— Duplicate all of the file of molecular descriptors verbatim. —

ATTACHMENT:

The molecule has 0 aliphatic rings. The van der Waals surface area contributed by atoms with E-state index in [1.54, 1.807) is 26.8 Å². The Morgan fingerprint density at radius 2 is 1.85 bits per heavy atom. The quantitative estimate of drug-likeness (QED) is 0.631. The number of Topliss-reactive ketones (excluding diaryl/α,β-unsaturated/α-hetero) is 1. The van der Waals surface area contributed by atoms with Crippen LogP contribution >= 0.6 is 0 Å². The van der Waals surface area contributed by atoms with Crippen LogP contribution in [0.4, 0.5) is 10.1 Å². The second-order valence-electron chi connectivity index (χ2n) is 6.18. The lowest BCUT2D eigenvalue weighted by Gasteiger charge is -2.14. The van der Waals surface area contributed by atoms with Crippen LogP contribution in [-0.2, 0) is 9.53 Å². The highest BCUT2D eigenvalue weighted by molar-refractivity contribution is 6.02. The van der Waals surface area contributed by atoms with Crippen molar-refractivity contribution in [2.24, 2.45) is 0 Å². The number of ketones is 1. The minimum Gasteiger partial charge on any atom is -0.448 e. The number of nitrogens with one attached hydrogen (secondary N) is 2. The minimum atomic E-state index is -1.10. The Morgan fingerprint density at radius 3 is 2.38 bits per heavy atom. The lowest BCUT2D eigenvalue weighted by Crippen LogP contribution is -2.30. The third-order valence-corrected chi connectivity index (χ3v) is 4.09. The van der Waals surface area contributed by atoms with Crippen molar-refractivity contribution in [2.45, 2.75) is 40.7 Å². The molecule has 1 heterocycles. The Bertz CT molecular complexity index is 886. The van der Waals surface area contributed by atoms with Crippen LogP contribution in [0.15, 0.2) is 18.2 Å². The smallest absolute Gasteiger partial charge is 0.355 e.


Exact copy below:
The molecule has 0 aliphatic rings. The van der Waals surface area contributed by atoms with E-state index in [1.54, 1.807) is 26.8 Å². The Morgan fingerprint density at radius 2 is 1.85 bits per heavy atom. The quantitative estimate of drug-likeness (QED) is 0.631. The number of Topliss-reactive ketones (excluding diaryl/α,β-unsaturated/α-hetero) is 1. The van der Waals surface area contributed by atoms with Crippen LogP contribution >= 0.6 is 0 Å². The van der Waals surface area contributed by atoms with Crippen LogP contribution in [0.4, 0.5) is 10.1 Å². The second-order valence-electron chi connectivity index (χ2n) is 6.18. The lowest BCUT2D eigenvalue weighted by Gasteiger charge is -2.14. The van der Waals surface area contributed by atoms with Crippen LogP contribution in [-0.2, 0) is 9.53 Å². The highest BCUT2D eigenvalue weighted by molar-refractivity contribution is 6.02. The van der Waals surface area contributed by atoms with Crippen molar-refractivity contribution in [2.24, 2.45) is 0 Å². The number of ketones is 1. The minimum Gasteiger partial charge on any atom is -0.448 e. The number of nitrogens with one attached hydrogen (secondary N) is 2. The minimum atomic E-state index is -1.10. The Morgan fingerprint density at radius 3 is 2.38 bits per heavy atom. The lowest BCUT2D eigenvalue weighted by Crippen LogP contribution is -2.30. The third-order valence-corrected chi connectivity index (χ3v) is 4.09. The van der Waals surface area contributed by atoms with Crippen molar-refractivity contribution in [2.45, 2.75) is 40.7 Å². The molecule has 1 heterocycles. The Bertz CT molecular complexity index is 886. The van der Waals surface area contributed by atoms with Crippen LogP contribution in [0.15, 0.2) is 18.2 Å². The smallest absolute Gasteiger partial charge is 0.355 e.